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Unread 02-06-2013, 09:43 AM   #7
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Well this past Sunday I smoked a Chuckie and some chicken breasts on the same smoker. The Chuckie went about 5+ hours until it hit 170 degrees and then I wrapped it until it was fall apart tender. I also put on the chicken breasts that I had brined about 3 hours – standard salt, brown sugar, soy sauce, onion powder and some lemon juice. The chicken was rubbed went about 2 hours until it hit 165 then I sauced it and put it on another 15 to 20 min.
The chicken was moist and good – everyone ate the stew out of it but to me the smoke flavor was not very pronounced and what I did taste I think came from the flavor of the sauce – it certainly was not into the meat.
The set up was the same for the Chuckie – the only difference was that the Chuckie stayed in the smoke an extra 3 hours.
I am not looking for a strong smoke flavor – just – well smoke flavor.
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Unread 02-06-2013, 09:46 AM   #8
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Oh – I also cook at 230 degrees. I use Chef Select charcoal (a mix of oak and hickory) and add 5 chunks of cherry wood. This was in my BWS party and the smoke on the chuckie was perfect.
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Unread 02-06-2013, 11:56 AM   #9
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If you're still interested in using liquid smoke, a good starting usage level for any solution you are using it in is at 1% by weight
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Unread 02-06-2013, 02:25 PM   #10
John Bowen
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Thanks for the tip - it is worth the experiment. Any excuse to fire up the smoker.
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Unread 02-06-2013, 03:02 PM   #11
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I've never used it but I know a guy who has :) ... He says "Don't overdo it and it will work. He says he learned it was OK by running a Google search and reading non-bbq forums. He also says "Never admit it!"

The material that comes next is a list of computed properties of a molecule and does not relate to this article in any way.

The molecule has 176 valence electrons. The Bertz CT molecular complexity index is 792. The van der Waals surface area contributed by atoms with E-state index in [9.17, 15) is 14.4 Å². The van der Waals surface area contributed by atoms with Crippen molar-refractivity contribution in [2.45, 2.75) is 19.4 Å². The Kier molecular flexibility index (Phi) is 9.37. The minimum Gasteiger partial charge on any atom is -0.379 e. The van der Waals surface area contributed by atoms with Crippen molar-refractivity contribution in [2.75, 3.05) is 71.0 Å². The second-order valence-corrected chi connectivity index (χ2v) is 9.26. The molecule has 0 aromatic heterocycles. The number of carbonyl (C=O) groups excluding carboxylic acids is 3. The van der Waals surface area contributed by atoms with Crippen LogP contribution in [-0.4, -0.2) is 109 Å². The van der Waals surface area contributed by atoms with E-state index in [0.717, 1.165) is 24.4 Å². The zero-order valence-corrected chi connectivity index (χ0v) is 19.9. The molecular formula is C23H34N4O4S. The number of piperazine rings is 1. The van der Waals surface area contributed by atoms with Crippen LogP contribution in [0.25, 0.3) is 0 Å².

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Unread 02-06-2013, 03:31 PM   #12
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Hickory is supposed to be good for chicken.

You used fruit wood which is on the lighter side of smokey flavour profile.
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Unread 02-06-2013, 05:52 PM   #13
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Besides brining i will use a whole bottle of parkay to a couple tablespoons of tony chacheres sasoning. Heat and mix in a pot just till it's thin enough to go through an injector and you'll have some mouth watering chicken.
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Unread 02-06-2013, 06:22 PM   #14
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Did you put the chicken on at the beginning of the smoke? Or did you put it on the last couple of hours?

I ask because most of my smoke wood is spent within the first couple of hours of the burn. I hardly add any smoke wood to the cook, unless i am adding more meat later.

Usually I need to be a bit more careful with chicken as it seems to soak up the smoke flavor faster than most other meats. Then again, I've never tried just doing a chicken breast, it's normally hind quarters, or full chick's for me.